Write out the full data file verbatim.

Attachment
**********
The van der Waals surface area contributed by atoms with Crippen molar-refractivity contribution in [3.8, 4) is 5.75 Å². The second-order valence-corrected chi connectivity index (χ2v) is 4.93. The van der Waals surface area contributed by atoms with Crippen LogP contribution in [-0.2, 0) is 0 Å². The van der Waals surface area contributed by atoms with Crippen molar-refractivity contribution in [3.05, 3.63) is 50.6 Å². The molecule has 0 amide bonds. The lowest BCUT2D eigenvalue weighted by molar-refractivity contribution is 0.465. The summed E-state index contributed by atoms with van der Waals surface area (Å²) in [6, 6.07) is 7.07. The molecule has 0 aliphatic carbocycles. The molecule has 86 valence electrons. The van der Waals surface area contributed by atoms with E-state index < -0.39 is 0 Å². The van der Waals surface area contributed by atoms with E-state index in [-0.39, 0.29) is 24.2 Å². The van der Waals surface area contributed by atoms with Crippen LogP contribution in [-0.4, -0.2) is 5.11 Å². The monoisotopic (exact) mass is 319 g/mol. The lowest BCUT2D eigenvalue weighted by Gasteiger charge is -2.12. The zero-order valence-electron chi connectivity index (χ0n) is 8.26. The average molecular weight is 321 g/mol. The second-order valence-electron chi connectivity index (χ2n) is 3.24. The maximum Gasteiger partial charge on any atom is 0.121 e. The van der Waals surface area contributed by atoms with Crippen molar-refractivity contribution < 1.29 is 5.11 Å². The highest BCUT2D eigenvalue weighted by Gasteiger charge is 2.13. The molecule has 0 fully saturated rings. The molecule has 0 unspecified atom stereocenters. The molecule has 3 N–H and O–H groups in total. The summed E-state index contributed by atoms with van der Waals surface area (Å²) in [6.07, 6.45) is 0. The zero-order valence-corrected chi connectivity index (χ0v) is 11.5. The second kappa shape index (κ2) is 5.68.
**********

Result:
The van der Waals surface area contributed by atoms with Crippen molar-refractivity contribution in [3.8, 4) is 5.75 Å². The second-order valence-corrected chi connectivity index (χ2v) is 4.93. The van der Waals surface area contributed by atoms with Crippen LogP contribution in [-0.2, 0) is 0 Å². The van der Waals surface area contributed by atoms with Crippen molar-refractivity contribution in [3.05, 3.63) is 50.6 Å². The molecule has 0 amide bonds. The lowest BCUT2D eigenvalue weighted by molar-refractivity contribution is 0.465. The summed E-state index contributed by atoms with van der Waals surface area (Å²) in [6, 6.07) is 7.07. The molecule has 0 aliphatic carbocycles. The molecule has 86 valence electrons. The van der Waals surface area contributed by atoms with E-state index < -0.39 is 0 Å². The van der Waals surface area contributed by atoms with E-state index in [-0.39, 0.29) is 24.2 Å². The van der Waals surface area contributed by atoms with Crippen LogP contribution in [-0.4, -0.2) is 5.11 Å². The monoisotopic (exact) mass is 319 g/mol. The lowest BCUT2D eigenvalue weighted by Gasteiger charge is -2.12. The zero-order valence-electron chi connectivity index (χ0n) is 8.26. The average molecular weight is 321 g/mol. The second-order valence-electron chi connectivity index (χ2n) is 3.24. The maximum Gasteiger partial charge on any atom is 0.121 e. The van der Waals surface area contributed by atoms with Crippen molar-refractivity contribution < 1.29 is 5.11 Å². The highest BCUT2D eigenvalue weighted by Gasteiger charge is 2.13. The molecule has 0 fully saturated rings. The molecule has 0 unspecified atom stereocenters. The molecule has 3 N–H and O–H groups in total. The summed E-state index contributed by atoms with van der Waals surface area (Å²) in [6.07, 6.45) is 0. The zero-order valence-corrected chi connectivity index (χ0v) is 11.5. The second kappa shape index (κ2) is 5.68.